Remarkable French Official Photograph of a Hawk Overtaken in Flight by a French Military Aeroplane. The smaller bird of prey became entangled in the wires of the aeroplane and was held there until the machine came to earth. As far as known, this is the first photograph of the capture of a bird in flight by the swifter invention of man.

 

That was the beginning and the end of the story in the pages of The Times. Like Captain Chesley B. Sullenberger III of US Airways, the French aviator managed to land safely. To judge from the picture, that hawk appears to have survived the encounter, too, which is more than can be said for the birds that ran afoul of Capt. Sullenberger’s jetliner. (City Room)

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Guardate l'ala di questo aereo :o :o :birdstrike.jpg

 

http://www.damets70.org/picture_library/MSC/BirdStrike.bmp

 

''Birds strike'' :rotfl: :rotfl:

http://lucachittaro.nova100.ilsole24ore.co...rd_strike_2.jpg

Per finire questo:

 

Belgian investigators believe a bird-strike on a Kalitta Air Boeing 747-200 freighter at Brussels Airport triggered the crew to abort take-off at a late stage, causing the jet to overrun and break up.

 

DNA analysis of organic material recovered from the site shows that a kestrel struck the starboard inboard Pratt & Whitney JT9D engine as the aircraft accelerated along the runway on 25 May.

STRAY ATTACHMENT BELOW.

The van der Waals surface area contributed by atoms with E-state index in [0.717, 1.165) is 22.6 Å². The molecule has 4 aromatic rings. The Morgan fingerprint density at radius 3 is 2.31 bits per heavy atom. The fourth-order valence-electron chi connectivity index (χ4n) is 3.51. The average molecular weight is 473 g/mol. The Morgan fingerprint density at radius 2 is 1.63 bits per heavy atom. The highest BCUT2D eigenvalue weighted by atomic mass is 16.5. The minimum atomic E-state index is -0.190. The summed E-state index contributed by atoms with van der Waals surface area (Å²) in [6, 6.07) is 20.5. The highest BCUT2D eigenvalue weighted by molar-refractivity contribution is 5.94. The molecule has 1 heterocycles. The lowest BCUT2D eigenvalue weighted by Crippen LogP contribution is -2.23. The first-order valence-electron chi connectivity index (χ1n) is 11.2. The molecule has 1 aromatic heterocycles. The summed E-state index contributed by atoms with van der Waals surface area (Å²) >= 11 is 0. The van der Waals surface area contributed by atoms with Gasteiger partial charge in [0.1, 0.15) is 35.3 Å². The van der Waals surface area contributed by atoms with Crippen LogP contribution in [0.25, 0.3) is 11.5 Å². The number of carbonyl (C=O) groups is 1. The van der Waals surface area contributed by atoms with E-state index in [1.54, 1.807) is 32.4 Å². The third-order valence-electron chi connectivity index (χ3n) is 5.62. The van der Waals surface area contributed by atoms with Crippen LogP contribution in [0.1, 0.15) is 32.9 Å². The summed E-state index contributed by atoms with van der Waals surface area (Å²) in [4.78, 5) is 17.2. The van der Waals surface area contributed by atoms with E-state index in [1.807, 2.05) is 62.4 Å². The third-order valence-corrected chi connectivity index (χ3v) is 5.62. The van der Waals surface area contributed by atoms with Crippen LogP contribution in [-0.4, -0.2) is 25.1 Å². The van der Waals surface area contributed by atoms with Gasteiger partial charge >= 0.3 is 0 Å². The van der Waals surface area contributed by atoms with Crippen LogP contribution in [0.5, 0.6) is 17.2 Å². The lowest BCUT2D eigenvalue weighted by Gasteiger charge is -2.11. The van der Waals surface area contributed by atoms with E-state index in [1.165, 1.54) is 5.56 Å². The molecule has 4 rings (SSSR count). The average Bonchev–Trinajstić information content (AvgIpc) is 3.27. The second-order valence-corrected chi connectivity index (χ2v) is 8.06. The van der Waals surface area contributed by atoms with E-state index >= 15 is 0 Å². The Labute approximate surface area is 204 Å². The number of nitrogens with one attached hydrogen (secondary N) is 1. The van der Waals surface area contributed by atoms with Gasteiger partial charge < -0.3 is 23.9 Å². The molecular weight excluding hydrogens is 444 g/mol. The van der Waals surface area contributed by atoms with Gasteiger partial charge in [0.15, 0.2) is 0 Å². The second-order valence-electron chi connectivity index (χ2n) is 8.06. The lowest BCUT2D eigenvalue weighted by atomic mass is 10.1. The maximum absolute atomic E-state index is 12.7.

Cockpit-voice recorder evidence has revealed that, four seconds after the jet reached the crucial V1 decision speed, there was a loud bang, followed by a loss of power from the engine.

 

Two seconds later - and despite being six seconds past V1 - the crew attempted to abort the take-off. The aircraft failed to stop in the remaining runway length, travelling 300m beyond the end.

 

It broke up and was destroyed but all the crew members, and a passenger on board the service to Bahrain, escaped.

 

http://www.flightglobal.com/assets/getAsse...px?ItemID=23067

 

There were no technical problems with the aircraft, which was carrying 73t of cargo, or the runway condition.

 

Belgium's air accident investigation unit, in an interim statement on the inquiry, says the "likely" cause of the accident was the pilot's decision to execute a post-V1 abort after the ingestion of a bird by the inboard starboard engine.

 

It points out that the crew was highly-experienced: the pilot had accumulated 15,000hr including 3,000hr on 747s.

 

Investigators have suggested that, while the runway-end safety area meets ICAO standards, it could be improved with an arrestor system. The inquiry adds that the risk of bird-strike should be assessed to determine whether bird-control measures at Brussels Airport should be strengthened.